The collections and facilities of the Shuler Museum support interdisciplinary investigation of significant issues in Earth and life history. Research topics are varied and include stratigraphy, systematics, taphonomy, paleoecology, paleoclimatology, and stable isotope geochemistry, with particular focus on secondarily adapted marine vertebrates and terrestrial vertebrates and plants of the Cretaceous and Paleogene. Current geographic areas of study include Alaska, Texas, Angola, Antarctica, China, Democratic Republic of Congo, Ethiopia, Kenya, Mongolia, Mozambique, Pakistan, and Portugal.
Current Research Projects
- The evolution, functional morphology, and physiology of mosasaurs
- The functional morphology of Cretaceous plesiosaurs from Angola and comparison with modern analogues using computer modeling
- Analyses of carbon isotopes in plant fossils and contemporaneous tooth enamel to investigate diet and niche partitioning among extinct fauna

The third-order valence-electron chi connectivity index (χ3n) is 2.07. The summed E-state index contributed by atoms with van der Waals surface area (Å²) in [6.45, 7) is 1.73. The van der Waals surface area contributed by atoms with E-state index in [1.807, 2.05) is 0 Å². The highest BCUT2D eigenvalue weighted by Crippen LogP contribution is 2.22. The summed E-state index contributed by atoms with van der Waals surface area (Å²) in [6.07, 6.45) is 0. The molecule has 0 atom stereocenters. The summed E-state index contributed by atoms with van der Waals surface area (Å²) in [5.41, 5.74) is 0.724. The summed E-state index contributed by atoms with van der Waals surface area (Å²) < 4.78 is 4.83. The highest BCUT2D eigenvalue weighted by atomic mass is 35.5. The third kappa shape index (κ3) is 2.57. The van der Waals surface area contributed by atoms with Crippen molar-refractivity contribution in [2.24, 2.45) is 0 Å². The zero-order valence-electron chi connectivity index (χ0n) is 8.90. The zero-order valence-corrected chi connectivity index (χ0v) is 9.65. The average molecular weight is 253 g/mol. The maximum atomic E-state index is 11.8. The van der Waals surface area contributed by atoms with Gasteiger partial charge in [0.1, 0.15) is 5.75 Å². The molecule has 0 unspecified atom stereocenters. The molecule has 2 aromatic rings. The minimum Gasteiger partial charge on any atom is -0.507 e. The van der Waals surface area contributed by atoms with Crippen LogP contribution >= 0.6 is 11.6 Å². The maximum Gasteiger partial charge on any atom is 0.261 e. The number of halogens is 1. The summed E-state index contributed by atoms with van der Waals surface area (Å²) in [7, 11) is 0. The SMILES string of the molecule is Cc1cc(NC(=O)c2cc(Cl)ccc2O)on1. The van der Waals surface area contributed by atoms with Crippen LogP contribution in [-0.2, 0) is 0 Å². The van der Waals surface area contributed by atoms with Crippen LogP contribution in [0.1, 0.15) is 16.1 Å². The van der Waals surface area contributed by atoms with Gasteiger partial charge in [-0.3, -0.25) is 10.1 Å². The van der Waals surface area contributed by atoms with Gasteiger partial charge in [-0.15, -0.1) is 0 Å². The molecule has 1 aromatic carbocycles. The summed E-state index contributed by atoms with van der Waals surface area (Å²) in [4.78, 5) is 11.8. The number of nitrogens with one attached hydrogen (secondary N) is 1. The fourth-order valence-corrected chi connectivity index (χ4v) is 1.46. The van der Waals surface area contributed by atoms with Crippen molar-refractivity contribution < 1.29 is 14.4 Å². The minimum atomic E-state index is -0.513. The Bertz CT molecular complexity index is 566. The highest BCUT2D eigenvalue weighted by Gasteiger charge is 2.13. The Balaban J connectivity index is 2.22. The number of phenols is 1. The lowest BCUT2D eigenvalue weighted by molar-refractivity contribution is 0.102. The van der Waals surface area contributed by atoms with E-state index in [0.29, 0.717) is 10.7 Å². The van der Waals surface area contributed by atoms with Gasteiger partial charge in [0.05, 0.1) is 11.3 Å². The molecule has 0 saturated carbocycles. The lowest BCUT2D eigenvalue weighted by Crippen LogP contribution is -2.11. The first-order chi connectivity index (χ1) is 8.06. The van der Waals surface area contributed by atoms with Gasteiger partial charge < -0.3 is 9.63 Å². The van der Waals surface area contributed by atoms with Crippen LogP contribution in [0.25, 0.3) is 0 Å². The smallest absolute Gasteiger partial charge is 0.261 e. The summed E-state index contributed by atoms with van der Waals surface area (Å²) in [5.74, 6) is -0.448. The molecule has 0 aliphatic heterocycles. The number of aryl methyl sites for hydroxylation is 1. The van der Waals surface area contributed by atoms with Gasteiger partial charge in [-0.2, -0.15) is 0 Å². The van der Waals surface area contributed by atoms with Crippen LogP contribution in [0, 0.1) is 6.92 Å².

- Taxonomic and systematic studies of Oligocene plant fossils from Ethiopia
- Crocodilian systematics and trends in diversity, with the description of new specimens from the Cretaceous of Texas
- Age and stratigraphy of the Cretaceous marine deposits of Angola and paleoecology of sharks, plesiosaurs, and mosasaurs from these strata
- Exploration of changing terrestrial environments across the Cretaceous-Paleogene boundary in Mongolia using stable isotope geochemistry
- Assessing temporal change in the diet of Miocene rodents from Pakistan using dental morphology and stable isotope geochemistry
- Estimation of pCO2 and paleoclimate for the Early Miocene and Late Oligocene of Ethiopia using independent proxies including plant fossils and isotopes
- Assessment and comparison of paleoecology from Late Oligocene and early Miocene paleobotanical sites using fossil plants, insect damage data, and isotopes
- Paleoenvironmental analysis of the 10 Ma Nakalipithecus hominoid site, Kenya
- Understanding the paleoecology of Cretaceous high-latitude terrestrial ecosystems and their relationship to climate signals
- Taxonomy, paleoecology, and paleobiogeography of Neogene East African small mammals
Click on the numbered localities on the interactive map below to learn more about research projects at the Shuler Museum.